Just like in any other network, blockchains undergo network upgrades. However, the decentralization of the digital ledger leads to disagreements between blockchain nodes about the state of the network. A protocol embedded in the blockchain’s software code determines its state, and any change or upgrade it undergoes is known as a Blockchain fork. Some forks don’t change much in the blockchain structure, while other forks split the ledger into two valid blockchains.
This article will give you a better understanding of what blockchain forks are, why they occur, and the different types of forks that might affect the distributed ledger.
Let’s first delve into the structure of a blockchain network. The blockchain operates on a peer-to-peer network where nodes come to an agreement on its current state. Therefore, the general consensus result in a single valid blockchain. This single blockchain is where all transactions get validated and verified b the network, and blocks of transactions get added accordingly.
However, it’s hard to get thousands of nodes to always have a unanimous agreement. This happens when certain nodes agree on a network update while the rest do not. This leads to the splitting of the blockchain into two valid chains, where one has undergone an update and the other did not. This concept is known as blockchain forks.
What Are Blockchain Forks?
So, what are blockchain forks exactly? Forks occur when a blockchain splits into two or more separate chains. These two chains share their transaction history up until the point of the split. Why do blockchains split into multiple chains? This is due to any change or modifications happening to the original protocol.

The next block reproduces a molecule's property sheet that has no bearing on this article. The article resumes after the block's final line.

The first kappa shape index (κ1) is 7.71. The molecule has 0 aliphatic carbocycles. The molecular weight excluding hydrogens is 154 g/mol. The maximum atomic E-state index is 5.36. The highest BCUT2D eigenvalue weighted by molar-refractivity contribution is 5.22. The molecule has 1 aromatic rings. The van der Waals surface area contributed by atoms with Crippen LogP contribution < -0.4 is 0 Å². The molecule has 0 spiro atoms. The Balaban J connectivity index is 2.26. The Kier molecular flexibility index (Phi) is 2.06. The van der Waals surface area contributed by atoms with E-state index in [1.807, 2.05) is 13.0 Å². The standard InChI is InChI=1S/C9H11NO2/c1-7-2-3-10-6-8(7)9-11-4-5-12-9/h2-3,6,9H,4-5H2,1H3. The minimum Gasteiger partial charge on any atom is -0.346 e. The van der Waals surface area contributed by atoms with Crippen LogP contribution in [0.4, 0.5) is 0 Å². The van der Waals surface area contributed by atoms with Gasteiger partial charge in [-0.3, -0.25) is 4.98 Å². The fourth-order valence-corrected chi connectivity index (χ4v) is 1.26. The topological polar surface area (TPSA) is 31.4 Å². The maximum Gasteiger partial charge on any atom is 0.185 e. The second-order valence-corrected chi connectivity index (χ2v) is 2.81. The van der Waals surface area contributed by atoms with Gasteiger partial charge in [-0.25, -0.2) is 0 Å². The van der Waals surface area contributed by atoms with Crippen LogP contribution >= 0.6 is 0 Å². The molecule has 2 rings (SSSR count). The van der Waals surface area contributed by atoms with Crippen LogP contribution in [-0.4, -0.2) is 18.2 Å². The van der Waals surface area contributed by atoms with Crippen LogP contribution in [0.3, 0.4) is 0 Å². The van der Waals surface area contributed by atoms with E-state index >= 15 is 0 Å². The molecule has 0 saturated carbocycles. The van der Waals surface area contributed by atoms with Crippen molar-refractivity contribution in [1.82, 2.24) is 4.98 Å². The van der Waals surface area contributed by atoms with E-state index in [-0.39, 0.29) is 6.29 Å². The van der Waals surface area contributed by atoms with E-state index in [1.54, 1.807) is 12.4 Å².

When all network nodes agree on the modifications proposed, the change is made without the needing of a fork. However, this is rather tricky in a decentralized network. Most of the time, the network doesn’t agree on the proposed upgrade and ends up splitting the blockchain into two chains.
There are many types of blockchain forks that exist. Some forks don’t change much about the original blockchain, some result in the splitting of the ledger, and others are made by developers who modify the original code of the blockchain.
The tree structure below illustrates how different forks are categorized. The big two categories are codebase forks and live blockchain forks. Live blockchain forks are split into two categories, accidental forks, and intentional forks. And finally, intentional forks split into the well-known soft forks and hard forks.
Blockchains are open-source softwares. This means that anyone has access to the ledger’s copy, and therefore can copy it and modify it. A codebase fork is exactly that. Codebase forks occur when someone takes the code of an existing blockchain such as Bitcoin, and modify it to create a completely new blockchain with specific features.
This is how most of the Altcoins were created. Bitcoin is the mother of all blockchains, and thus, many other projects have benefitted from its open-source nature to create their own versions of the blockchain. After making the necessary modifications, these projects can therefore release the new blockchains as independent ledgers.
Codebase forks occur for various reasons such as allowing developers to experiment with different ideas, protocols, or consensus mechanisms, leading to the creation of a new and improved blockchain.
Live Blockchain Forks